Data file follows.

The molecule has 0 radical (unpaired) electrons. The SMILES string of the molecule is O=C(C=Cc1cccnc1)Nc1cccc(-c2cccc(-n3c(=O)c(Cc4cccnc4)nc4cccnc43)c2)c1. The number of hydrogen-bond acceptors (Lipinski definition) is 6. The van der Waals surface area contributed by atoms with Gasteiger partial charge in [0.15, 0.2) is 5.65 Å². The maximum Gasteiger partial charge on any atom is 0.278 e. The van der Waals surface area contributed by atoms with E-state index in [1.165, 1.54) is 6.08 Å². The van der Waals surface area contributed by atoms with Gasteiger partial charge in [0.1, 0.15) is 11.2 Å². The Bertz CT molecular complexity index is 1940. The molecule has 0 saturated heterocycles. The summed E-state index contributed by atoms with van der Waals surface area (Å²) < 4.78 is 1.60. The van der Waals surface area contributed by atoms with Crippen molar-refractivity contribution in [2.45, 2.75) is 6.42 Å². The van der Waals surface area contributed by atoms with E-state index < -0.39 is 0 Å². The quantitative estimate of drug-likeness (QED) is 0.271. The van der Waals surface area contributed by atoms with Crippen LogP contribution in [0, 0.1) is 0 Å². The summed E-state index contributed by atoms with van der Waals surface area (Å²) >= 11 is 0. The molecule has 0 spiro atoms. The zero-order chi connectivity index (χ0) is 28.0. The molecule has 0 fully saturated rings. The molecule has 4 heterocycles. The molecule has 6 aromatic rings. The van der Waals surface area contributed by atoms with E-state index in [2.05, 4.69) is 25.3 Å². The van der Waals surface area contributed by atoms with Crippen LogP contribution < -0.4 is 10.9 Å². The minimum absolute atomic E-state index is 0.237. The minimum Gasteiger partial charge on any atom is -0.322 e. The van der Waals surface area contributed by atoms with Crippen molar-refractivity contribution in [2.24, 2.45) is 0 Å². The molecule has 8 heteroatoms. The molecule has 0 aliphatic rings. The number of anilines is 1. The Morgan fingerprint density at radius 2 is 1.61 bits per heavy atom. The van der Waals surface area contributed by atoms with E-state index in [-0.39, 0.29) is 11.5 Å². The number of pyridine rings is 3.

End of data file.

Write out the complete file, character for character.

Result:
The molecule has 0 radical (unpaired) electrons. The SMILES string of the molecule is O=C(C=Cc1cccnc1)Nc1cccc(-c2cccc(-n3c(=O)c(Cc4cccnc4)nc4cccnc43)c2)c1. The number of hydrogen-bond acceptors (Lipinski definition) is 6. The van der Waals surface area contributed by atoms with Gasteiger partial charge in [0.15, 0.2) is 5.65 Å². The maximum Gasteiger partial charge on any atom is 0.278 e. The van der Waals surface area contributed by atoms with E-state index in [1.165, 1.54) is 6.08 Å². The van der Waals surface area contributed by atoms with Gasteiger partial charge in [0.1, 0.15) is 11.2 Å². The Bertz CT molecular complexity index is 1940. The molecule has 0 saturated heterocycles. The summed E-state index contributed by atoms with van der Waals surface area (Å²) < 4.78 is 1.60. The van der Waals surface area contributed by atoms with Crippen molar-refractivity contribution in [2.45, 2.75) is 6.42 Å². The van der Waals surface area contributed by atoms with E-state index < -0.39 is 0 Å². The quantitative estimate of drug-likeness (QED) is 0.271. The van der Waals surface area contributed by atoms with Crippen LogP contribution in [0, 0.1) is 0 Å². The summed E-state index contributed by atoms with van der Waals surface area (Å²) >= 11 is 0. The molecule has 0 spiro atoms. The zero-order chi connectivity index (χ0) is 28.0. The molecule has 0 fully saturated rings. The molecule has 4 heterocycles. The molecule has 6 aromatic rings. The van der Waals surface area contributed by atoms with E-state index in [2.05, 4.69) is 25.3 Å². The van der Waals surface area contributed by atoms with Crippen LogP contribution < -0.4 is 10.9 Å². The minimum absolute atomic E-state index is 0.237. The minimum Gasteiger partial charge on any atom is -0.322 e. The van der Waals surface area contributed by atoms with Crippen molar-refractivity contribution in [2.24, 2.45) is 0 Å². The molecule has 8 heteroatoms. The molecule has 0 aliphatic rings. The number of anilines is 1. The Morgan fingerprint density at radius 2 is 1.61 bits per heavy atom. The van der Waals surface area contributed by atoms with E-state index in [-0.39, 0.29) is 11.5 Å². The number of pyridine rings is 3.